The awk command in Unix and Linux and its common usage

Friday, December 30, 2011

In this post, we will look into the UNIX awk command and it's common usage, awk is a text processing tool in Linux where you can filter lines, extract specific fields, format output and so on, awk in itself is a programming language with many constructs designed for sophisticated text processing tasks, in this article, we will look into some important features of AWK.

1. awk: Print lines matching a pattern
2. awk: Print file contents with line numbers
3. awk: The ORS, OFS, FS built-in variables
4. awk: Match only the first and last occurrence of a pattern in a file
5. awk: Pattern matching with regular expressions

Sample input file:

For the following examples, we will use the below input file.
$ cat input.txt
This is line one
This is line two
This is line three
This is line four
1.  awk: Print lines matching a pattern (similar to grep)
$ awk '/one/ {print;}' input.txt
This is line one

$ awk '/one/ {print $0;}' input.txt
This is line one
2.  awk: Print file contents with line numbers
$ awk '{print NR, $0}' input.txt
1 This is line one
2 This is line two
3 This is line three
4 This is line four
3. awk: The ORS, OFS, FS built-in variables

3.1 Using ORS (Output Record Separator)

By setting the ORS built-in variable, we can specify the way in which the matching lines are printed, the ORS defaults to '/n' (new line), that's why we see each print statement separated by newline, if we need to print matching lines in a row format separated by semi-colon(;), use the below command
$ awk 'BEGIN {ORS=";"} {print;} ' input.txt
This is line one;This is line two;This is line three;This is line four;
Note: The BEGIN block executes before matching the pattern, therefore any initializations go here.

3.2 Using OFS (Output Field Separator)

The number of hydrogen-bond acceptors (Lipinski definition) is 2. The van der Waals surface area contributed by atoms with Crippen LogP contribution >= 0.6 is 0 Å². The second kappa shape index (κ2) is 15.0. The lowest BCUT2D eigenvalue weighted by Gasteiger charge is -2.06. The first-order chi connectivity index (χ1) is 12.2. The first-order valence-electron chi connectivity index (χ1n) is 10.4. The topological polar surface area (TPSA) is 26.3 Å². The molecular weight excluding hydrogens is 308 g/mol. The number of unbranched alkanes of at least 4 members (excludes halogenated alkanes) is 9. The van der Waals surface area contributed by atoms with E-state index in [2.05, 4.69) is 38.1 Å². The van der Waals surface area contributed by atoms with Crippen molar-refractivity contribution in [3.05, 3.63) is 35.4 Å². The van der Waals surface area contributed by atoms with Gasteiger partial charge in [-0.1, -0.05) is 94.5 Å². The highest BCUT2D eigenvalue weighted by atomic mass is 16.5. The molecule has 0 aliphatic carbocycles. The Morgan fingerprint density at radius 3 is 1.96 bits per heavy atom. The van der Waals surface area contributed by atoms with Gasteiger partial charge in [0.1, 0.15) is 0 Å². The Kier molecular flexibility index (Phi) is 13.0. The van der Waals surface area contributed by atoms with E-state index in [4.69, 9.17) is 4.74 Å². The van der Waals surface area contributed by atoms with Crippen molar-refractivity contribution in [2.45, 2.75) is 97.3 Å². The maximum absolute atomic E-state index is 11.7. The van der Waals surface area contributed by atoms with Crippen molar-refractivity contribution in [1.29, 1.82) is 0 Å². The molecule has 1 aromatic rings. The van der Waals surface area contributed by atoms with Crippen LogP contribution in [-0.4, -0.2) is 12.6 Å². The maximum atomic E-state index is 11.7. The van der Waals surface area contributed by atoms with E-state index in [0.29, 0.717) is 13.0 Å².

Using OFS, one can print the output fields separated by a custom delimiter (which defaults to space), for example to print fields of a matching line with a dash separator (-), use the following awk command.
$ awk 'BEGIN {OFS="-"} /two/ {print $3,$4}' input.txt
line-two
3.3 Combining OFS (Output Field Separator) and ORS (Output Record Separator)

To print all matching lines separated by space with fields in a matching line separated by dash (-), use the following awk command.
$ awk 'BEGIN { OFS = "-"; ORS= " " } {print $3, $4}' input.txt
line-one line-two line-three line-four
3.4 Using FS (Input Field Separator)

The FS built-in variable sets the delimiter to be used for separating input fields (which by default is space), for example to separate input fields using comma(,) and print them use the below awk command
$ echo "1,2,3,4,5" | awk 'BEGIN {FS = ","} {print $1,$2,$3,$4,$5}'
1 2 3 4 5

$ echo "1,2,3,4,5" | awk 'BEGIN {OFS="-";FS = ","} {print $1,$2,$3,$4,$5}'
1-2-3-4-5
In our sample input, we can easily replace the word 'line' with 'number' using the above simple trick.
$ awk 'BEGIN {OFS = "number";FS = "line"} {print $1, $2}' input.txt
This is number one
This is number two
This is number three
This is number four
4. awk: Match only the first and last occurrence of a pattern in a file

4.1 Match first occurrence of a pattern and exit
$ awk '/line/ {print;exit}' input.txt
This is line one
4.2 Match last occurrence of a pattern and exit

The idea here is to keep track of the latest line matching the pattern and print the same using END block (which executes after all lines in a file are processed)
$ awk '/line/ {line_content=$0} END { print line_content }' input.txt
This is line four
5. awk: Pattern matching with regular expressions

We can use regular expressions for pattern matching as well

5.1 To match all lines ending with the letter 'e' use the following awk command.
$ awk '/e$/ {print;}' input.txt
This is line one
This is line three
5.2 To match all lines ending with letter 'e' or 'r' use the below awk command.
$ awk '/e$|r$/ {print;}' input.txt
This is line one
This is line three
This is line four

1 comment:

Anonymous said...

Nice basic tutorial on awk command.


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